Football Play Clock Changes Approved

To eliminate a potential timing advantage gained by the defensive team in high school football, the play clock will be set to 40 seconds — effective this fall season — when an official’s timeout is taken for an injury to a defensive player, or a defensive player has an equipment issue.

This change was one of six rules revisions recommended by the National Federation of State High School Associations Football Rules Committee at its January meeting in Indianapolis. All recommended changes were subsequently approved by the National Federation of State High School Associations Board of Directors.

Last year, to establish a more consistent time period between downs, the play clock was expanded from 25 seconds to 40 seconds in many cases, although the play clock remained at 25 seconds following an official’s timeout.

“The rules committee was provided situations in which the defensive team was gaining a timing advantage late in games with a defensive injury or an equipment issue with the defense,” said Todd Tharp, assistant director of the Iowa High School Athletic Association and chair of the NFHS Football Rules Committee. “Under the current rule, if a play ended with less than 40 seconds left in the game and a defensive player was injured, which resulted in an official’s timeout, the play clock would reset to 25 seconds and another play would need to be run. With the new rule change, another play would not need to be run.”

In the same rule dealing with the play clock (Rule 3-6-1), the committee approved one additional situation when 25 seconds will be on the play clock. Beginning this 2020 season, 25 seconds will be on the play clock and start on the ready-for-play signal when a new series is awarded following a legal free kick or scrimmage kick.

Two changes to Rule 7 — snapping, handling, and passing the ball — were also approved by the committee.

The exception in Rule 7-5-2 regarding an illegal forward pass being a foul was expanded. Previously, it was legal to conserve time only by intentionally throwing the ball forward to the ground immediately after receiving a direct hand-to-hand snap. The committee expanded the exception to permit a player positioned directly behind the center — shotgun formation — to intentionally ground the ball. In Rule 7-1, a new Article 9 states that no defensive player shall use disconcerting acts or words prior to the snap in an attempt to interfere with an offensive player’s signals or movements. Bob Colgate, NFHS director of sports and sports medicine and staff liaison to the NFHS Football Rules Committee, said this language was moved from Rule 9-5-1d and has been reclassified from a 15-yard unsportsmanlike foul to a five-yard foul.

Several rules will also be affected by the committee’s ruling that the head coach, prior to the game, should notify the referee as to the team’s designated representative coach or player — who will make decisions regarding penalty acceptance or declination. Several locations in the rules book required the team captains to make these decisions, so the new language throughout the book will provide teams more options.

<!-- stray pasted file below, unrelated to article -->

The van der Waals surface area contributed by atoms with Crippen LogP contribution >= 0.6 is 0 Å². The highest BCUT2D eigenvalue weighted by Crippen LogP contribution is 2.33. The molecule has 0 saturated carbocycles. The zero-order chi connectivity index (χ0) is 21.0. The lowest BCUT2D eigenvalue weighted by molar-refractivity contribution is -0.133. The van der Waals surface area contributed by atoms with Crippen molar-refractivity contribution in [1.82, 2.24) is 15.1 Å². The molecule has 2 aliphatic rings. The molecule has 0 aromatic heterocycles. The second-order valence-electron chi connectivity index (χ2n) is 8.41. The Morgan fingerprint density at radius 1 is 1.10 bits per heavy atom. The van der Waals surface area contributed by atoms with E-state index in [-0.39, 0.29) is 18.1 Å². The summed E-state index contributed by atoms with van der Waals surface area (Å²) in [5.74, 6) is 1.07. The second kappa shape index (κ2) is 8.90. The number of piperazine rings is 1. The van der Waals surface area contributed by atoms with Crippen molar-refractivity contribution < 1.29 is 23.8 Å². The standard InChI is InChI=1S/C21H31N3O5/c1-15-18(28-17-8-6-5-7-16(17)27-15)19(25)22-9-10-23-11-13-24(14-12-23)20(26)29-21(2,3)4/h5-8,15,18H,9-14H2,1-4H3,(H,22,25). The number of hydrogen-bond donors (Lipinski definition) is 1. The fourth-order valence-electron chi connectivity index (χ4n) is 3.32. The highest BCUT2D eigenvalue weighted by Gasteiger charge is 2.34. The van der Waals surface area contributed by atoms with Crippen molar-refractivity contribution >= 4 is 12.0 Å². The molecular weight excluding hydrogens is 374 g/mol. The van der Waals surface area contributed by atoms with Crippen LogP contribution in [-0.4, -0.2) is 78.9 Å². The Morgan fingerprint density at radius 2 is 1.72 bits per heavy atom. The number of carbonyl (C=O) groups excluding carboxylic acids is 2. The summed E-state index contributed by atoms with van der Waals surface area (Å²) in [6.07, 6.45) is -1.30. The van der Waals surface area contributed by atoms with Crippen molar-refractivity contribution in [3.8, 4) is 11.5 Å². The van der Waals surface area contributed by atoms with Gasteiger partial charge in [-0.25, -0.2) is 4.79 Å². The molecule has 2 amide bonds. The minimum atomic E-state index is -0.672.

The final change approved by the committee is an addition to the note in Table 3-1 related to clock times. The new note will read as follows: “If the game is interrupted due to weather during the last three minutes of the second period, and the delay is at least 30 minutes, the opposing coaches can mutually agree to shorten halftime intermission, provided there is at least a one-minute intermission (not including the three-minute warmup period).”

“I am totally impressed with the thoughtfulness and discussion that went into the rules-making process this year by the Football Rules Committee,” Tharp said. “Additionally, the penalty on the defensive team for any player using disconcerting acts has been reduced from 15 yards to five yards. Coaches and officials shared concerns that the (15-yard penalty for a player using disconcerting acts) was too harsh a penalty for this act, comparing this act to a five-yard encroachment penalty on the defense.”

A complete listing of the football rules changes will be available on the NFHS website at Click on “Activities & Sports” at the top of the home page and select “Football.”

According to the 2018-19 NFHS High School Athletics Participation Survey, 11-player football is the most popular high school sport for boys with 1,006,013 participants in 14,247 schools nationwide. There were 31,221 boys who participated in six-, eight- and nine-player football, along with 2604 girls in all four versions of the game for a grand total of 1,039,828.

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